A qualifying family member includes any siblings or step-siblings, natural or legally adopted children, stepchildren, parents or ancestors of parents, step-parents, first cousins, nieces or nephews, and aunts or uncles. In addition, the spouse of the beneficiary or the spouse of any of those listed above also qualifies as a family member of the beneficiary.×
Qualified higher education expenses include tuition, fees, and the cost of books, supplies, and equipment required for the enrollment and attendance of the beneficiary at an eligible educational institution, and certain room and board expenses. Qualified higher education expenses also include certain additional enrollment and attendant costs of a beneficiary who is a special needs beneficiary in connection with the beneficiary’s enrollment or attendance at an eligible institution. For this purpose, an eligible educational institution generally includes accredited postsecondary educational institutions offering credit toward a bachelor’s degree, an associate’s degree, a graduate-level degree or professional degree, or another recognized postsecondary credential.×
A non-qualified withdrawal is any withdrawal that does not meet the requirements of being: (1) a qualified withdrawal; (2) a taxable withdrawal; or (3) a rollover. The earnings portion of a non-qualified withdrawal may be subject to federal income taxation, and the additional tax. Recapture provisions apply. See the Disclosure Booklet for details.×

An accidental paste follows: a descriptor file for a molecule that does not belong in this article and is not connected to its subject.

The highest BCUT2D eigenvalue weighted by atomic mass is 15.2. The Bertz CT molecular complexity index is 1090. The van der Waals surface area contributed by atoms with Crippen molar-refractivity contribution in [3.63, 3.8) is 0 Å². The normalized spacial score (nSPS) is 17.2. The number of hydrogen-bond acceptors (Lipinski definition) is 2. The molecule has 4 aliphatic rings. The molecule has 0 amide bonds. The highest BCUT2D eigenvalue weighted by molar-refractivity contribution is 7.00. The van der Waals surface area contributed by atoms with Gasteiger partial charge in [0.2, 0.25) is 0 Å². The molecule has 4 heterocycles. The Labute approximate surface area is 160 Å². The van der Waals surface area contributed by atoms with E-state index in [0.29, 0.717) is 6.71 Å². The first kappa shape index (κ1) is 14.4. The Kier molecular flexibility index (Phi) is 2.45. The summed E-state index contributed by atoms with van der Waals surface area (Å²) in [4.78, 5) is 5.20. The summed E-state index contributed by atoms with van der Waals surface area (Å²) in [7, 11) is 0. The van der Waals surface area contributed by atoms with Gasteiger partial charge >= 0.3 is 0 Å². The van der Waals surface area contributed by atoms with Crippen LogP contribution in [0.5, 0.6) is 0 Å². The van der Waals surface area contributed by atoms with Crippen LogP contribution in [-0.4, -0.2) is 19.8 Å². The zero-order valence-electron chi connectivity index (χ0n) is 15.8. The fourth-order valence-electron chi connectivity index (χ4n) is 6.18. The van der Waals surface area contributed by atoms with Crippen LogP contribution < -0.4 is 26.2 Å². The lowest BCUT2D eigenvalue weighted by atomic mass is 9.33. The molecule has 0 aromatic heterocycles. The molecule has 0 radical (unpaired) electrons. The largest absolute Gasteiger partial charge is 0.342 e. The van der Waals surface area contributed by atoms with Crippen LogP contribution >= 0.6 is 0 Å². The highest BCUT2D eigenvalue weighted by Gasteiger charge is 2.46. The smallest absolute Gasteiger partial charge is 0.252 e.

Eligible education institutions are accredited, post-secondary educational institutions offering credit towards a bachelor’s degree, an associate’s degree, a graduate level or professional degree, or another recognized post-secondary credential. Use the Federal School Code Search on the Free Application for Federal Student Aid (FAFSA) website or contact your school to determine if it qualifies as an eligible educational institution. 529 Plan assets can also be used at some accredited foreign schools. If you have a question, contact your school to determine if it qualifies.×
The federal tax act of 2017, signed into law in December 2017, includes provisions related to 529 plan accounts, beginning with the 2018 tax year:
VSAC, as administrator of the Vermont 529 plan, will provide information as details about the Vermont income tax effects are clarified during the 2018 legislative session. We encourage you to consult a qualified tax advisor or the Vermont Department of Taxes at tax.vermont.gov concerning federal and state tax implications for tax years 2018 and beyond, and to save documentation for how all VT 529 fund withdrawals are used.×